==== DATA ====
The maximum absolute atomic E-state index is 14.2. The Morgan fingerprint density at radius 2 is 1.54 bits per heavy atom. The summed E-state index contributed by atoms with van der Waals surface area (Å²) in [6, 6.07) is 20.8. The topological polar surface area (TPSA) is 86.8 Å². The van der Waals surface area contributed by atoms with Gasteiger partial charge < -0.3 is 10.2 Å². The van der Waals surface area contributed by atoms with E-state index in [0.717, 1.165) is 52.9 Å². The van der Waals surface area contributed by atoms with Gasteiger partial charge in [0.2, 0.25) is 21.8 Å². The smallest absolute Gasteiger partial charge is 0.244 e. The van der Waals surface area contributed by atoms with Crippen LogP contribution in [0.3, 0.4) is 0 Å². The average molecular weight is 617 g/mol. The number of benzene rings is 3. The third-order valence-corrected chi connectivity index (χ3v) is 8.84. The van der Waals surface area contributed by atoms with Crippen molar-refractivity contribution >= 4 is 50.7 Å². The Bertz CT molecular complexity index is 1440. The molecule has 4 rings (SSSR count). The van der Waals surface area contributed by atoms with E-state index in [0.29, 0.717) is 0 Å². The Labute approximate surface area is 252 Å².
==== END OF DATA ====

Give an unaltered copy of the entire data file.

The maximum absolute atomic E-state index is 14.2. The Morgan fingerprint density at radius 2 is 1.54 bits per heavy atom. The summed E-state index contributed by atoms with van der Waals surface area (Å²) in [6, 6.07) is 20.8. The topological polar surface area (TPSA) is 86.8 Å². The van der Waals surface area contributed by atoms with Gasteiger partial charge < -0.3 is 10.2 Å². The van der Waals surface area contributed by atoms with E-state index in [0.717, 1.165) is 52.9 Å². The van der Waals surface area contributed by atoms with Gasteiger partial charge in [0.2, 0.25) is 21.8 Å². The smallest absolute Gasteiger partial charge is 0.244 e. The van der Waals surface area contributed by atoms with Crippen LogP contribution in [0.3, 0.4) is 0 Å². The average molecular weight is 617 g/mol. The number of benzene rings is 3. The third-order valence-corrected chi connectivity index (χ3v) is 8.84. The van der Waals surface area contributed by atoms with Crippen molar-refractivity contribution >= 4 is 50.7 Å². The Bertz CT molecular complexity index is 1440. The molecule has 4 rings (SSSR count). The van der Waals surface area contributed by atoms with E-state index in [0.29, 0.717) is 0 Å². The Labute approximate surface area is 252 Å².